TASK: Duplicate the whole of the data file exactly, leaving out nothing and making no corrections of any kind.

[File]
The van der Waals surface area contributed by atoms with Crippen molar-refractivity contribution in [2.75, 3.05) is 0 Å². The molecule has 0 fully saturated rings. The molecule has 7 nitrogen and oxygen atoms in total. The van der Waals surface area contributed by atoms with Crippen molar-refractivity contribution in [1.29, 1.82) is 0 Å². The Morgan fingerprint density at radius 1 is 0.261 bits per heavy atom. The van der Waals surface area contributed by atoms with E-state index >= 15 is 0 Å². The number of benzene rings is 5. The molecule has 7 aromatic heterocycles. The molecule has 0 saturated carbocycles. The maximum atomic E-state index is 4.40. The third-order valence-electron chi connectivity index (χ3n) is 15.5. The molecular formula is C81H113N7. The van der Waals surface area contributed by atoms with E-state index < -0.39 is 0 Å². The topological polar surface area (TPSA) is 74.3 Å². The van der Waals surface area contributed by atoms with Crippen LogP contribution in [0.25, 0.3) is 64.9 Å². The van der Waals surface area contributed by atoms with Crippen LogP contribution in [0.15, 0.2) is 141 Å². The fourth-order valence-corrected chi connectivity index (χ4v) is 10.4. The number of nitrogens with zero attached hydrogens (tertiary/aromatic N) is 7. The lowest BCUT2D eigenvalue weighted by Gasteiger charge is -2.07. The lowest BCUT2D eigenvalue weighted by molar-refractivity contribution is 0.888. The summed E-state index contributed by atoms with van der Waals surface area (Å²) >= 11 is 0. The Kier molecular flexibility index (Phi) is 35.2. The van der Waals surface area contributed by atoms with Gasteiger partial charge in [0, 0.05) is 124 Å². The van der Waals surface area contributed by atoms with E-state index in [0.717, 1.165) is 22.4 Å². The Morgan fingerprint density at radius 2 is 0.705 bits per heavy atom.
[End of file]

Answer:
The van der Waals surface area contributed by atoms with Crippen molar-refractivity contribution in [2.75, 3.05) is 0 Å². The molecule has 0 fully saturated rings. The molecule has 7 nitrogen and oxygen atoms in total. The van der Waals surface area contributed by atoms with Crippen molar-refractivity contribution in [1.29, 1.82) is 0 Å². The Morgan fingerprint density at radius 1 is 0.261 bits per heavy atom. The van der Waals surface area contributed by atoms with E-state index >= 15 is 0 Å². The number of benzene rings is 5. The molecule has 7 aromatic heterocycles. The molecule has 0 saturated carbocycles. The maximum atomic E-state index is 4.40. The third-order valence-electron chi connectivity index (χ3n) is 15.5. The molecular formula is C81H113N7. The van der Waals surface area contributed by atoms with E-state index < -0.39 is 0 Å². The topological polar surface area (TPSA) is 74.3 Å². The van der Waals surface area contributed by atoms with Crippen LogP contribution in [0.25, 0.3) is 64.9 Å². The van der Waals surface area contributed by atoms with Crippen LogP contribution in [0.15, 0.2) is 141 Å². The fourth-order valence-corrected chi connectivity index (χ4v) is 10.4. The number of nitrogens with zero attached hydrogens (tertiary/aromatic N) is 7. The lowest BCUT2D eigenvalue weighted by Gasteiger charge is -2.07. The lowest BCUT2D eigenvalue weighted by molar-refractivity contribution is 0.888. The summed E-state index contributed by atoms with van der Waals surface area (Å²) >= 11 is 0. The Kier molecular flexibility index (Phi) is 35.2. The van der Waals surface area contributed by atoms with Gasteiger partial charge in [0, 0.05) is 124 Å². The van der Waals surface area contributed by atoms with E-state index in [0.717, 1.165) is 22.4 Å². The Morgan fingerprint density at radius 2 is 0.705 bits per heavy atom.